I had the sense that the D&D gear would somehow solve the riddle of who I was, where I had come from, and why I still needed imaginary realms. And maybe help me understand what I still had left to accomplish.This is the beginning of Gilsdorf's "epic quest," as he investigates "21st century geekdom," from Tolkien fanatics to MMO players to medieval re-enactors and more. The author travels across North America (to Wisconsin for GenCon and Georgia for a LARP), Europe (to France where a castle is being built according to medieval techniques), and New Zealand (where he met Peter Jackson), and places in-between, as he explores the breadth and depth of contemporary fantasy and science fiction fandom. Along the way, he meets and interviews many people, each of whom offers him more food for thought on his own personal quest to discover who he is and why fantasy has proved such an important aspect of his own life.
The contents of the blue cooler had saved me once. Could they save me again?
Breezily written but moving at times, Fantasy Freaks and Gaming Geeks is a memoir that avoids being either self-indulgent or preachy, both of which are very real dangers in books of this sort. Gilsdorf offers no definitive answers to many of the questions he raises, but he does offer plenty to think about, particularly if, like him, you'd "devoted so much mental energy to a world that didn't exist ..." If the book has a flaw, it's that it can be meandering at times, feeling more like a random collection of thoughts and impressions than anything genuinely coherent, but, as I just stated, that's the nature of the beast. Gilsdorf isn't trying to advance a philosophy or a cause with this book, except perhaps that, as Tolkien reminded us, escapism can be a powerful good in one's life. It certainly was in Gilsdorf's and I can say the same of mine.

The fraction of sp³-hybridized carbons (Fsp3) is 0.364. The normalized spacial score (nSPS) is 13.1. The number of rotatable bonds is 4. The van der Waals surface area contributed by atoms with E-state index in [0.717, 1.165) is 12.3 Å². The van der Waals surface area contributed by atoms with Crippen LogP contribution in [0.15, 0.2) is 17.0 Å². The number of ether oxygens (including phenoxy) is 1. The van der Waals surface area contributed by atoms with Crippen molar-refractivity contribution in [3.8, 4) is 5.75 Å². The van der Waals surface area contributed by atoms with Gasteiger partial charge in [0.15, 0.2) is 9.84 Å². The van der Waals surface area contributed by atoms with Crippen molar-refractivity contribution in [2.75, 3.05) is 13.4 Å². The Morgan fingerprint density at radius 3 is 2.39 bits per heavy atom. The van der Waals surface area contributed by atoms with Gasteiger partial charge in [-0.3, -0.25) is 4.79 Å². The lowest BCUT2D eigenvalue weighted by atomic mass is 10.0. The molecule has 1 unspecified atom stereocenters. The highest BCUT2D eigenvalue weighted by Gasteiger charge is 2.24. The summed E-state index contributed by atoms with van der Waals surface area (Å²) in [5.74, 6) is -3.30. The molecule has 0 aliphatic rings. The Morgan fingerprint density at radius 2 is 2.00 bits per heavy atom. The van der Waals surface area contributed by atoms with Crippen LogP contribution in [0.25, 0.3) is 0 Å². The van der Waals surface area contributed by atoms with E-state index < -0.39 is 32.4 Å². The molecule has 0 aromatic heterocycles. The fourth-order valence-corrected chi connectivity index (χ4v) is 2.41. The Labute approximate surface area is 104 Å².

That may seem to be a fairly jejune point, but, given the popular portrayal of fantasy fans, it's nevertheless a needed one. Interestingly, it's a point that Dr. J. Eric Holmes made in his earlier Fantasy Role Playing Games, where he answers the question, "Are They Crazy?" in reference to roleplayers. Far from being injurious to one's mental health, Holmes argues, fantasy probably contributes to it positively, a truth I doubt anyone reading this blog would dispute. Fantasy Freaks and Gaming Geeks drives this point home with plenty of examples, as Gilsdorf speaks not to "freaks" or "geeks" but to real people with real lives that are enriched through their indulgence in fantasies of one type of another. I enjoyed this book immensely and wouldn't hesitate to recommend it to others for whom fantasy is a lifelong love.